Boris Nemtsov On Obama's Visit To Moscow

Barack Obama's schedule during his visit to Moscow was symbolic: after he dedicated the first day to official talks with President Dmitry Medvedev, he spent much of the second day in meetings with representatives of civil-society organizations, the business community, and leaders of the political opposition. With this gesture, the U.S. president sent a clear message that he does not consider Russia to be limited to the ruling circle around Medvedev and Prime Minister Vladimir Putin, and that he intends to "reset" relations not just with the Kremlin, but also with Russian society. This dual-track approach involves discussing urgent practical matters (such as securing a transit route to Afghanistan or agreeing on a joint position on North Korea) with the government of the day, while simultaneously engaging in a broader dialogue on values with the Russian people.

At the meeting with opposition leaders, including myself, Obama reiterated his view that in the 21st century only democracies can be truly successful at home and on the world stage. This question of values, indeed, is among the most difficult obstacles to his declared policy of "resetting" relations with Moscow. For while the United States promotes the ideas of freedom and competition, the current Russian leaders believe in censorship and monopoly in every sphere—politics, ideology, and economy. Politically, the year that has passed since Medvedev formally assumed the presidency has changed nothing: television coverage remains strictly controlled, elections are heavily manipulated, independent political activity is all but forbidden, judges are wholly subservient to the executive. It is clear that, contrary to our Constitution, which assigns the principal power prerogatives to the president, Putin remains the real ruler of Russia.

Economically, monopolization and bureaucratization have led to rampant corruption (according to Transparency International, Russia under Putin has descended to a shameful 147th place in its world corruption index) and has severely crippled our economy. Despite relatively high oil prices, the principal source of Russia's wealth, GDP contracted by 10 percent in April, while industrial production fell by 17 percent in May. Unemployment has already surpassed 10 percent. These are official government figures.

The very fact of Obama's meeting with the leaders of Russia's opposition infuriated the authorities. The signal he sent to Medvedev and Putin by meeting with us is clear: his administration will engage not only with those who are in the Kremlin today, but also with those who may be in the Kremlin tomorrow. In other words, the current rulers do not, in the view of the U.S., possess a monopoly on Russia. And increasingly, the voices of democratically minded Russians are being heard. In April, I ran for mayor of Sochi, host city of the 2014 Winter Olympics. Despite heavy manipulation by the regime during the campaign and of the vote count, I came in second place. The forthcoming legislative elections in Moscow this October will be another test of what the democratic opposition can achieve even in today's repressive environment.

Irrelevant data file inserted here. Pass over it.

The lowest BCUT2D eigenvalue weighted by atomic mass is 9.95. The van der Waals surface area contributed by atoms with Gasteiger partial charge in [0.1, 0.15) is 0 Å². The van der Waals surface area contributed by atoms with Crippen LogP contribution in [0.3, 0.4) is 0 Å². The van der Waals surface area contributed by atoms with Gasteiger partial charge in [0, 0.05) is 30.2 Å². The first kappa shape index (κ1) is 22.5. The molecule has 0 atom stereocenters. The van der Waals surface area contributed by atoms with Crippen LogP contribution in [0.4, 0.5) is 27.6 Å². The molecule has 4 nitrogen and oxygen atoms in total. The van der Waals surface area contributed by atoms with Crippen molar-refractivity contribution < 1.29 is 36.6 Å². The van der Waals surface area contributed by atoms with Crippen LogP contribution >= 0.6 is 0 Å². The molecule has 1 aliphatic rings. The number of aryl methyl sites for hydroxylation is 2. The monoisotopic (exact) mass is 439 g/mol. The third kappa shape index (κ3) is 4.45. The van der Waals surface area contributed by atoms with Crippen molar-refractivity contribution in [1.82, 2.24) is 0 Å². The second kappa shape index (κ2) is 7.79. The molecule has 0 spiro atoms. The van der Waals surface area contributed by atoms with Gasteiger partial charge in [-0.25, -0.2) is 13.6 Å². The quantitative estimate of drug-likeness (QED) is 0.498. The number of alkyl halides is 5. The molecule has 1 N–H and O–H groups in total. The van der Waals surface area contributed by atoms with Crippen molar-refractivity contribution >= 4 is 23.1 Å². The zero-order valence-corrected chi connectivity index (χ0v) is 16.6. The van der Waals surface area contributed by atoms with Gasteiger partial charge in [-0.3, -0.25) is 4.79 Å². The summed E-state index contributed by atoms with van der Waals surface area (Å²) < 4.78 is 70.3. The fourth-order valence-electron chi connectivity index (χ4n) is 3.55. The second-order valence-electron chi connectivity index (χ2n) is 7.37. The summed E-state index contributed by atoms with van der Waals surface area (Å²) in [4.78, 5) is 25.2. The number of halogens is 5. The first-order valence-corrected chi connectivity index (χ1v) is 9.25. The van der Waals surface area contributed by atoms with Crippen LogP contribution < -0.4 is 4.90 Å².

Obama's approach differs greatly from that of his predecessor. When George W. Bush met with representatives of the Russian opposition a few years ago, it was to give us a public lecture on democracy and then walk off the stage. This time, Obama invited us so that he could hear our views on the internal situation in Russia and U.S.-Russia relations. I suggested to him that the necessary precondition for any reset in relations is mutual trust, and no trust is possible while such a pronounced values gap exists between the U.S. and Russian leaders. Indeed, the virulent anti-American propaganda, a constant feature on Russian television for the past several years, ceased for only two days during Obama's stay, and resumed immediately after he left Moscow.

During the meeting we gave Obama a list of Russian political prisoners and copies of expert reports detailing the abuses that characterize Putin's rule. We also raised the case of Mikhail Khodorkovsky, who has been in prison since 2003 on politically motivated charges and whose second trial is now underway in Moscow. The impression I got is that Obama has a good understanding of the contemporary situation in Russia and holds no illusions about the nature of the current regime.

It is, of course, not the job of the U.S. president to establish democracy in Russia. Nor would we want him to—this is a task for us, Russia's democratic opposition. Yet, from the international point of view, it is worth keeping in mind that a democratic Russia would be a much more stable, progressive, and predictable partner for the U.S. and Europe on the world stage than the current authoritarian regime.